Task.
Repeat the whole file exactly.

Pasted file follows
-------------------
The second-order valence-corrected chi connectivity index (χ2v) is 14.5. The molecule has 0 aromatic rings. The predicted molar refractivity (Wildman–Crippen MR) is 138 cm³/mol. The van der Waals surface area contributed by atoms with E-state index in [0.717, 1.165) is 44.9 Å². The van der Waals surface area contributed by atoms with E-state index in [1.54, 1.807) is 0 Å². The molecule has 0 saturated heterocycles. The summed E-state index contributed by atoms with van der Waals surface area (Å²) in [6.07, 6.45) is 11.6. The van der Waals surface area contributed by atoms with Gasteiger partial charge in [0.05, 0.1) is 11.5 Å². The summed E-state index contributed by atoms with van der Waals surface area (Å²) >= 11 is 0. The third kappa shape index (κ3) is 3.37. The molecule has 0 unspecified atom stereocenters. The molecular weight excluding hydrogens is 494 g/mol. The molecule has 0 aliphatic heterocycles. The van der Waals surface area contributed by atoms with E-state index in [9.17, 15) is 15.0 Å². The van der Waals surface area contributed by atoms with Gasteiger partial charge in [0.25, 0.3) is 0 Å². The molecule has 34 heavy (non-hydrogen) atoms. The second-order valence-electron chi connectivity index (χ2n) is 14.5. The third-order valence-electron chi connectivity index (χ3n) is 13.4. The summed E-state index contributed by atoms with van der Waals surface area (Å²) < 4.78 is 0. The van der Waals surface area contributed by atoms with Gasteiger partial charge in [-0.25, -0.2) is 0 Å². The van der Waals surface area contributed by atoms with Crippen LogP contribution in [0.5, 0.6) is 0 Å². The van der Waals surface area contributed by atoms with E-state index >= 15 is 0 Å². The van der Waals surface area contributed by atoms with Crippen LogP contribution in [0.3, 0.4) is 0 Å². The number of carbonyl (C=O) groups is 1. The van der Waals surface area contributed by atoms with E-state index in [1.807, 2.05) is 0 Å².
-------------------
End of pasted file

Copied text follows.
The second-order valence-corrected chi connectivity index (χ2v) is 14.5. The molecule has 0 aromatic rings. The predicted molar refractivity (Wildman–Crippen MR) is 138 cm³/mol. The van der Waals surface area contributed by atoms with E-state index in [0.717, 1.165) is 44.9 Å². The van der Waals surface area contributed by atoms with E-state index in [1.54, 1.807) is 0 Å². The molecule has 0 saturated heterocycles. The summed E-state index contributed by atoms with van der Waals surface area (Å²) in [6.07, 6.45) is 11.6. The van der Waals surface area contributed by atoms with Gasteiger partial charge in [0.05, 0.1) is 11.5 Å². The summed E-state index contributed by atoms with van der Waals surface area (Å²) >= 11 is 0. The third kappa shape index (κ3) is 3.37. The molecule has 0 unspecified atom stereocenters. The molecular weight excluding hydrogens is 494 g/mol. The molecule has 0 aliphatic heterocycles. The van der Waals surface area contributed by atoms with E-state index in [9.17, 15) is 15.0 Å². The van der Waals surface area contributed by atoms with Gasteiger partial charge in [0.25, 0.3) is 0 Å². The molecule has 34 heavy (non-hydrogen) atoms. The second-order valence-electron chi connectivity index (χ2n) is 14.5. The third-order valence-electron chi connectivity index (χ3n) is 13.4. The summed E-state index contributed by atoms with van der Waals surface area (Å²) < 4.78 is 0. The van der Waals surface area contributed by atoms with Gasteiger partial charge in [-0.25, -0.2) is 0 Å². The van der Waals surface area contributed by atoms with Crippen LogP contribution in [0.5, 0.6) is 0 Å². The van der Waals surface area contributed by atoms with E-state index >= 15 is 0 Å². The van der Waals surface area contributed by atoms with Crippen LogP contribution in [0.3, 0.4) is 0 Å². The number of carbonyl (C=O) groups is 1. The van der Waals surface area contributed by atoms with E-state index in [1.807, 2.05) is 0 Å².